It has also been found that food items supplied to schools are infested or damaged. Although schools are required to inspect damage and infestations, this is not happening. Such things happen because of lack of capacity or means to check the quality of food commodities delivered. This calls for a strong quality control system in school, which will require standardising storage facilities.
Between July 2014 and December 2015, a total of 36.4MT of food items in schools were found damaged.
Agricultural diversification is seen as critically important to improve nutrition and better health among school children. And there are interventions worked out.
What is important is that we establish nationally-owned, sustainable school meals programme as WFP is phasing out their programme from Bhutanese schools.

Thousands attend K-Pop concert

June 19, 2017
The fans poured in thousands at the Changlimithang stadium in Thimphu hours before the first ever K-pop concert began.
Scorching mid-day sun and drizzle in the evening did now deter the crowd. Nor the disappointment over the cancellation of four bands that had confirmed to perform earlier.
It was a long wait because the set was yet to be completed. Technicians were fixing connections to microphones, sound systems, and lights in haste as show managers came barking about, pointing at their watches. The show was delayed by more than an hour.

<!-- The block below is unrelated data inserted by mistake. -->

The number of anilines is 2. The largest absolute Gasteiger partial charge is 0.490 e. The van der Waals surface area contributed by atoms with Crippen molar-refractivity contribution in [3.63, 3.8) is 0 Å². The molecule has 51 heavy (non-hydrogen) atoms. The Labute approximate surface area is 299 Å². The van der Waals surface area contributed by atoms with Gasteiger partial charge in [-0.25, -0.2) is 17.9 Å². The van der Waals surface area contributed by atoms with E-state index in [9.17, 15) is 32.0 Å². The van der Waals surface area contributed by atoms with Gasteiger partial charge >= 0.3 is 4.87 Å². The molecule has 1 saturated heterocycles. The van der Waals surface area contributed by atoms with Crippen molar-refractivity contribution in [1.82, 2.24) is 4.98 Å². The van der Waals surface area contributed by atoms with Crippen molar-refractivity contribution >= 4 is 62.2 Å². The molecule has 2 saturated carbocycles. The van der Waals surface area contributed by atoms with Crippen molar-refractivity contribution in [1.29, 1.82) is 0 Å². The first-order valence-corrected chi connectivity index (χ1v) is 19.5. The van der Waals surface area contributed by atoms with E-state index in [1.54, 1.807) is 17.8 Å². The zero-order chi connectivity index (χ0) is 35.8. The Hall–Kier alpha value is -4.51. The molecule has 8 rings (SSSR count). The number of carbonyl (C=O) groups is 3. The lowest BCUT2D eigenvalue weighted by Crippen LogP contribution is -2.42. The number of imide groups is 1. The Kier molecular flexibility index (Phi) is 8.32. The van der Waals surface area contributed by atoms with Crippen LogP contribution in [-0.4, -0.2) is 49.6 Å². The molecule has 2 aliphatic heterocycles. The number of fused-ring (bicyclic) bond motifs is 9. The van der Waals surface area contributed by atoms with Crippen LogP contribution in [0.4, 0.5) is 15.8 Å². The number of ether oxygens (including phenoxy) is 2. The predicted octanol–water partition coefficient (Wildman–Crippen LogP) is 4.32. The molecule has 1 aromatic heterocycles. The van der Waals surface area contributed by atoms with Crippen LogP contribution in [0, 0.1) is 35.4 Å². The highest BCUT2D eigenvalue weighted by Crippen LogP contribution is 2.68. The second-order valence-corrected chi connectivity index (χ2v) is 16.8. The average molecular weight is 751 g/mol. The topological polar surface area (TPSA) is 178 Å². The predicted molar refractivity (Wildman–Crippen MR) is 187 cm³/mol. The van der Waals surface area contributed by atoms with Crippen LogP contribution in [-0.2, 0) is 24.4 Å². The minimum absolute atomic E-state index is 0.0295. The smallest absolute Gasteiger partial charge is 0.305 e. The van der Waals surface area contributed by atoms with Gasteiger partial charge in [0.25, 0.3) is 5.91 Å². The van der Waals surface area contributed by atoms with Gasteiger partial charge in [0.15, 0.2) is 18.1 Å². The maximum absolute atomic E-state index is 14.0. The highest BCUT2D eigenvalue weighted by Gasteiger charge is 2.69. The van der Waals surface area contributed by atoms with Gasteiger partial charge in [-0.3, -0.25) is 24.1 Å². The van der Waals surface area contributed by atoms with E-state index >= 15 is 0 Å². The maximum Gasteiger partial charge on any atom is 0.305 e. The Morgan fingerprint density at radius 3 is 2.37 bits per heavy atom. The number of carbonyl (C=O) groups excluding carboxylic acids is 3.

“How can we do such a huge set up as this within a few hours?” asked a local technician.
Blame was to blame, alas! It rained in the morning, which stopped workers from carrying out the final preparations.
The show began at long last with local bands. The first performance was a Bhutanese tradition song, Jogay Jogay Charo Tshu, a light fusion of traditional and the modern. Then came on The Buds, Idiocracy, Shaw, and Singye, performing some covers and their original songs.
The crowd asked for K-Pop. The stands were taken. The rows in front of the stage were mostly filled by youth. Most of them had come leaving behind preparations for their mid-term examinations. They had waited for hours at the Tourism Council of Bhutan office for free tickets to the show. In less than two days, the organisers distributed more than 10,000 tickets.
The ground has a capacity of 5,000, including 500 for the VIPs. The stadium can accommodate about 10,000 people.
Five K–pop bands – Double Eight, Badkiz, Seven O’clok, Steller, Classy and Fresh Boyz enthralled the audience to the full even through Park Jea-Sang, popularly known as PSY, pulled out at the last moment.
The artists greeted in Dzongkha and Korean. The crowd went bererk.
A small gathering of youth was waiting patiently at the exit to catch a glimpse of the stars.
Many fans, especially the youth, jumped to PSY’s defence on the social media when he was mocked for pulling out of the concert.
As part of the celebrations of 30 years of diplomatic relations between Bhutan and the Republic of Korea, another free concert will be hosted in Thimphu in September.
The organiser from Korea apologised for PSY’s no show and assured that they would make every effort to bring him to the country next time.
Diplomatic relations between Bhutan and the Republic of Korea (RoK) was established on September 24, 1987.
Tshering Palden